Measuring explicit and implicit bi-dimensional attitudes to predict studying behaviour and outcome

Stephen W. Kelly, E. Finnegan, Mark A. Elliott, Rebecca McCartan, Stefania Pagani, Sarah Burns, Rebecca Hunt

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Attitudes have traditionally been measured as unitary constructs i.e. a person has a positive or a negative evaluation of a concept. However, Elliott et al., (2015) suggests that attitudes are better measured as having concurrent positive and negative dimensions which act as independent predictors of behaviour. In addition to these explicit measures of attitude, implicit measures also have been shown to be predictive of behaviour (see Greenwald & Banaji, 1995) but the relationship between bi-dimensional explicit and implicit measures has never been examined. This study measures bi-dimensional explicit attitudes via questionnaire and implicit bi-directional attitudes via a specially constructed Implicit Association Test and regression modelling examines the relationship between these, studying behaviour and exam performance in Higher Education students. Theoretical conclusions from these results and implications for real world behaviour change will be discussed.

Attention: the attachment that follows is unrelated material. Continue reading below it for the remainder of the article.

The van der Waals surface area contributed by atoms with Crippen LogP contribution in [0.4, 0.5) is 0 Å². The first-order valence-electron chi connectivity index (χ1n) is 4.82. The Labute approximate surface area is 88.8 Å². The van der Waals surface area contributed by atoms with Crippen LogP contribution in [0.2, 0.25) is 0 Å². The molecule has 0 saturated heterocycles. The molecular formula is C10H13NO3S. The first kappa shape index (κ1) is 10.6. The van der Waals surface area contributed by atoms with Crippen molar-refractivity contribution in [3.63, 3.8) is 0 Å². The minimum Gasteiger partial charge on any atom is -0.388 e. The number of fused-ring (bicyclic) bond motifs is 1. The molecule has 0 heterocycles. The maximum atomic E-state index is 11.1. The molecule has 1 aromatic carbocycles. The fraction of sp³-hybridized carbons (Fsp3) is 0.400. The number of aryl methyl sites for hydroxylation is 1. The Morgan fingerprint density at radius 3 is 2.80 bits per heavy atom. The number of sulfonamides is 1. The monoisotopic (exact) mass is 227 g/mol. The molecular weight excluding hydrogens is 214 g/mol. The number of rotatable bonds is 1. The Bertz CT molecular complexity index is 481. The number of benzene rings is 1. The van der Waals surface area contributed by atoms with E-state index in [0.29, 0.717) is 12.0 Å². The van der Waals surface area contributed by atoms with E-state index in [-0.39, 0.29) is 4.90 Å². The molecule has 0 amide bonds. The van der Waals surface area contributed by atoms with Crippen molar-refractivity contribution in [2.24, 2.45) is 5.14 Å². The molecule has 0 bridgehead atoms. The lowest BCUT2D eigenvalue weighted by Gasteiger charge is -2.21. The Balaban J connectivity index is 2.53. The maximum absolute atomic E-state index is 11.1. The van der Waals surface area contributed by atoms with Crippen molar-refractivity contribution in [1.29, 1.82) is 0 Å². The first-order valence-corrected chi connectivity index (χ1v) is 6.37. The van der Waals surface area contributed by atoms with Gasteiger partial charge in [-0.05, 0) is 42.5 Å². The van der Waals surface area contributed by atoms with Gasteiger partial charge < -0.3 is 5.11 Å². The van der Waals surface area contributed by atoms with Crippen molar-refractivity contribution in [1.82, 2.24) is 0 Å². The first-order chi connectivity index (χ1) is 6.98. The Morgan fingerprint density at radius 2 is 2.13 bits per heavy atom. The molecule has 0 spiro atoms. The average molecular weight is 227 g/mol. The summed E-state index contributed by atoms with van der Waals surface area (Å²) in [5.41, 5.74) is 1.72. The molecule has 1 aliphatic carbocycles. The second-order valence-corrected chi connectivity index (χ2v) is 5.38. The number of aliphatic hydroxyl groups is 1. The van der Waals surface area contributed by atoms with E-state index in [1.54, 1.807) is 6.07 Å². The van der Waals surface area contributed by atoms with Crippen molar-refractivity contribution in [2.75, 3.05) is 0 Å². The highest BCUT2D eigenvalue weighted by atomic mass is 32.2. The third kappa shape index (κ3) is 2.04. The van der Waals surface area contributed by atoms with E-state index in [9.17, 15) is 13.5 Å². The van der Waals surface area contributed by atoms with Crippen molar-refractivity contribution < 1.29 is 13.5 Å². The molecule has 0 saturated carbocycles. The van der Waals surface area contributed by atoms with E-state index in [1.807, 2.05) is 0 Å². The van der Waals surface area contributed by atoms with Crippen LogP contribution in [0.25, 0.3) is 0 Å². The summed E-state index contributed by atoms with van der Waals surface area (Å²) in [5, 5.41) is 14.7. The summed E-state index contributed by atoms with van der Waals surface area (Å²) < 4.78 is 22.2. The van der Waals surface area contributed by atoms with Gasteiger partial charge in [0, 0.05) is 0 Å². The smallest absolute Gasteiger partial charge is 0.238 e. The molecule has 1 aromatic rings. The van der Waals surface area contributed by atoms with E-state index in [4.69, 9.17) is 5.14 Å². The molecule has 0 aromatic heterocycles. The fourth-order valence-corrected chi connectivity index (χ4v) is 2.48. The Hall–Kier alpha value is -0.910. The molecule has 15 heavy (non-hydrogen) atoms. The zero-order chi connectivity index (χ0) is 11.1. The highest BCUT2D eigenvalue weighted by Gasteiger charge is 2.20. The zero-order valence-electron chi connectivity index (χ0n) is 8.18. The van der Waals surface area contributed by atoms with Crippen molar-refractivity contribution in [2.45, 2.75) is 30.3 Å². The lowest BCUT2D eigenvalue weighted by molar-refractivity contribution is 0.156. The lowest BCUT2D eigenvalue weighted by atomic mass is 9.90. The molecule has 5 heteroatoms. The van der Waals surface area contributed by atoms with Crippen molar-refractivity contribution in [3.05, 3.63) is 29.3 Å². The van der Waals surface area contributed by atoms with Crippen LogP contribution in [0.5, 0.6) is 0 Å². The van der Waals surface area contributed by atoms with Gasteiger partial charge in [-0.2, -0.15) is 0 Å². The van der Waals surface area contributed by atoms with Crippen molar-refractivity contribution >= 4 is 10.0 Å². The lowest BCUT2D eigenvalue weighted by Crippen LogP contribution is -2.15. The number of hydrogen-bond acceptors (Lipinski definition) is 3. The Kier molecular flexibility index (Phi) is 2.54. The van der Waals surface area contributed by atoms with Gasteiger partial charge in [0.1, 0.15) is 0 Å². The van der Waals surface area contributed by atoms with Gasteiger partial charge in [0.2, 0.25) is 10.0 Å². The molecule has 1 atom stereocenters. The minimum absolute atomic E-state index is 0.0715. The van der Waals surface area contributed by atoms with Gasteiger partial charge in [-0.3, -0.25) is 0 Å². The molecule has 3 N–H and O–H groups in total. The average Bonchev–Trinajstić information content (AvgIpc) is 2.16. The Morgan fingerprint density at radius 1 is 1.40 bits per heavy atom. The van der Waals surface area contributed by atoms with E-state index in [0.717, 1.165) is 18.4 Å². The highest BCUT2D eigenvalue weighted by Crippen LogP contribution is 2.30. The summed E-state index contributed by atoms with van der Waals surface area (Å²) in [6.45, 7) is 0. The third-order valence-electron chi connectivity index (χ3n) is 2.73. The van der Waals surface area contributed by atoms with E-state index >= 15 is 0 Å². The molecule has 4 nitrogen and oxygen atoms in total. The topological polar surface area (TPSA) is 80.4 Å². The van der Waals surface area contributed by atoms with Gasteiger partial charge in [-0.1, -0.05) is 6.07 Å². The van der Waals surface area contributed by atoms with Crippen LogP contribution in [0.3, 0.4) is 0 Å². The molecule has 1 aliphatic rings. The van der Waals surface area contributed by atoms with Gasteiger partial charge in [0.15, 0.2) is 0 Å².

Original languageEnglish
Publication statusPublished - 25 Jul 2016
Event31st International Congress of Psychology - Yokohama, Japan
Duration: 24 Jul 201629 Jul 2016


Conference31st International Congress of Psychology
Abbreviated titleICP 2016
Internet address


  • predictive behaviour
  • studying behaviour


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